ATSDR’s Choose Safe Places for Early Care and Education (CSPECE) protects the health of children where they learn and play. CSPECE programs at the state level reduce children’s risks of being exposed to dangerous chemicals during their time in early care and education. ATSDR created CSPECE to encourage thoughtful consideration about where to locate early care and education facilities.
In 2018, state grantees made significant strides to protect children in early care and education from exposure to hazardous substances at a state level:
- Grantees formed 150+ local partnerships with licensing, environmental, zoning, childcare, health, non-profit, academic, economic, and business partners for successful program design.
- Grantees worked toward developing sustainable programs by gaining buy-in from local partners, creating user-friendly tools and resources, and starting work to help partners include CSPECE in their procedures.
- Grantees enhanced existing programs to better protect children through program evaluation and improvement. They also added novel activities, such as an acknowledgement program for providers to encourage participation.
soilSHOP: Screening, Health Outreach and Partnership
SoilSHOPs teach communities about the hazards of lead exposure and help them discover lead contaminants in their soil. Children remain at risk for lead exposures, particularly children who live in urban environments and areas that had lead-based industries. The nationwide rise in popularity of community gardening also means gardeners and their families might be at increased risk for exposures to lead-contaminated soils. At soilSHOPs, community members receive free soil-lead screenings and individualized health education to raise their awareness about lead in soil. These events reduce exposures to lead, and encourage safe gardening practices.
In 2018, ATSDR provided direct support and education to communities:
- Partnered and participated in soilSHOP events to provide health education expertise on lead exposure and safe gardening practices. ATSDR regional staff participated in 13 soilSHOP events in nine states (California, Georgia, Idaho, Kansas, New York, Pennsylvania, Rhode Island, Virginia, and Washington).
- Collaborated with the Environmental Protection Agency (EPA) to help them adopt the soilSHOP event model as an effective way to bring soil lead education to communities. ATSDR and EPA, along with other state, local, and community partners, successfully held soilSHOP events in Virginia, Idaho, New York, Rhode Island, and Washington. Read more about these events in “Protecting Children from Lead Exposurespdf iconexternal icon,” which summarizes EPA’s activities to reduce lead exposure in children.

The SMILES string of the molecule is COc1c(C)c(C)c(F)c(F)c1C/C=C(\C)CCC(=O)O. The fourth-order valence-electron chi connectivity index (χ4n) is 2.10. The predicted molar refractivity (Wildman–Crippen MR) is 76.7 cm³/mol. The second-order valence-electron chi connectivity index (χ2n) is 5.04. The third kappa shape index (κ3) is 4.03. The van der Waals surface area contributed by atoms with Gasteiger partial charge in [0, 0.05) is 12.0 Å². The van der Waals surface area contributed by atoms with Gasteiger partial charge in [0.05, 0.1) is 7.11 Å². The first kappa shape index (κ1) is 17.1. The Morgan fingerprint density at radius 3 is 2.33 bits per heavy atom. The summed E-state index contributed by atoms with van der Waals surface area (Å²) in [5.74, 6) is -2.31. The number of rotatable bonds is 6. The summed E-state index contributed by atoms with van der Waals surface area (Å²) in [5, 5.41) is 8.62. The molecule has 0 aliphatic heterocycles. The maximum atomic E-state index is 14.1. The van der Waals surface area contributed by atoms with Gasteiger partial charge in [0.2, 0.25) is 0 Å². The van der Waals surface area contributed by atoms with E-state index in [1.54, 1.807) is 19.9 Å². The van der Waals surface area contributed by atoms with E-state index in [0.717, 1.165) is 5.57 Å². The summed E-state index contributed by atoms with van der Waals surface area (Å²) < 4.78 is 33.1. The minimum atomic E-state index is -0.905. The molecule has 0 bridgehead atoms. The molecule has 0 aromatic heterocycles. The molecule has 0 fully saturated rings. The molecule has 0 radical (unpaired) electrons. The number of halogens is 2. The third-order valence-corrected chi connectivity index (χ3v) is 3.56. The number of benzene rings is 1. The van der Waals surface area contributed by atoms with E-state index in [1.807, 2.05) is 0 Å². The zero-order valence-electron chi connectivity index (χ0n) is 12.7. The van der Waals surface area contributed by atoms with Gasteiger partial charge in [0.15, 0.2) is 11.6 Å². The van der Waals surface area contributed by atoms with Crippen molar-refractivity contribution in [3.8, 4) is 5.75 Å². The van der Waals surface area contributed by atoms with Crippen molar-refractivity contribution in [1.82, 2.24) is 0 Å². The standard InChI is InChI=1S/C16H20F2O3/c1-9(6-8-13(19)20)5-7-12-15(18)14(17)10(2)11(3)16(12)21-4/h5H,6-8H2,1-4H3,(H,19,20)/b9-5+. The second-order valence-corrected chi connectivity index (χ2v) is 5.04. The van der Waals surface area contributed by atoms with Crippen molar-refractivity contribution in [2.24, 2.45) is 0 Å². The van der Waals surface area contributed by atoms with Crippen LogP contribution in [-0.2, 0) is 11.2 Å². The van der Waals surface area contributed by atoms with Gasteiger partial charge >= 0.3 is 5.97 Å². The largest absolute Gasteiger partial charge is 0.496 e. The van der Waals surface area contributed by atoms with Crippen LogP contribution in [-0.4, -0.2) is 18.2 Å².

ATSDR is unique in that it works directly with communities to prevent harmful exposures. It also researches harmful substances to find out how they can affect human health. ATSDR publishes Toxicological profiles on harmful substances it researches. Toxicological Profiles (Tox Profiles) are a unique compilation of toxicological information on a given hazardous substance. Each peer-reviewed Tox Profile reflects a comprehensive and extensive evaluation, summary, and interpretation of available toxicological and epidemiological information on a substance.
During 2018, ATSDR prepared and released 16 Toxicological Profiles on the following substances including,
- N-nitrosodi-n-propylamine (Final)
- Dibromoethane (Final)
- Isophorone (Final)
- S,S,S-Tributyl Phosphorotrithioate (Tribufos) (Public Comment Draft)
- 2-Hexanone (Public Comment Draft)
- Bromomethane (Public Comment Draft)
- Bromodichloromethane (Public Comment Draft)
- Perfluoroalkyls (Public Comment Draft)
- Toluene Diisocyanate and Methylenediphenyl Diisocyanate (Final)
- 1,2-Dibromo-3-chloropropane (Final)
- Chlordane (Final)
- Dinitrocresols (Final)
- N-Nitrosodiphenylamine (Final)
- Bis(Chloromethyl) Ether (Final)
- 4,4′-Methylenebis(2-chloroaniline) (Final)
- Bis(2-Chloroethyl) Ether (Final)
ATSDR Emergency Response Teams are available 24 hours a day. Team members include toxicologists, doctors, and scientists who can help during an emergency involving hazardous substances in the environment.
When volatile chemicals (those that evaporate easily and form vapor in the air) get into soil and groundwater, they can enter and build up inside buildings. People inside the buildings can be exposed to these chemicals from breathing the air.
In 2018, ATSDR’s Emergency Response Program was notified about a perchloroethylene (PCE) vapor intrusion at a public school and several private homes in Burlington, Vermont. PCE is a manufactured chemical used for dry cleaning and metal degreasing. Exposure to very high concentrations of this chemical can cause dizziness, headaches, sleepiness, lack of coordination, confusion, nausea, unconsciousness, and even death. ATSDR supported an EPA investigation that determined PCE sources and evaluated the indoor air in several homes and the school. Working with EPA, ATSDR’s team reviewed and drafted an evaluation.
The ATSDR team determined that the very low levels of PCE detected in parts of the school were not a health threat, but recommended additional monitoring while school was in session. ATSDR indicated that the school could open on schedule for its fall session. However, it recommended that students and pregnant staff limit time spent in the school basement.
These kinds of rapid data analyses and support helped produce timely, concrete recommendations to protect the safety of students and staff.
In 2018, the Camp Lejeune study team released the “Morbidity Study” that
looked at whether there is a link between exposure to contaminated drinking water at Camp Lejeune and selected cancers or other diseases in former service men and women, their families, and civilian workers. Drinking water at Camp Lejeune was contaminated with volatile organic compounds (VOCs), including trichloroethylene (TCE), tetrachloroethylene (PCE), benzene, trans-1,2-dichloroethylene (DCE), and vinyl chloride.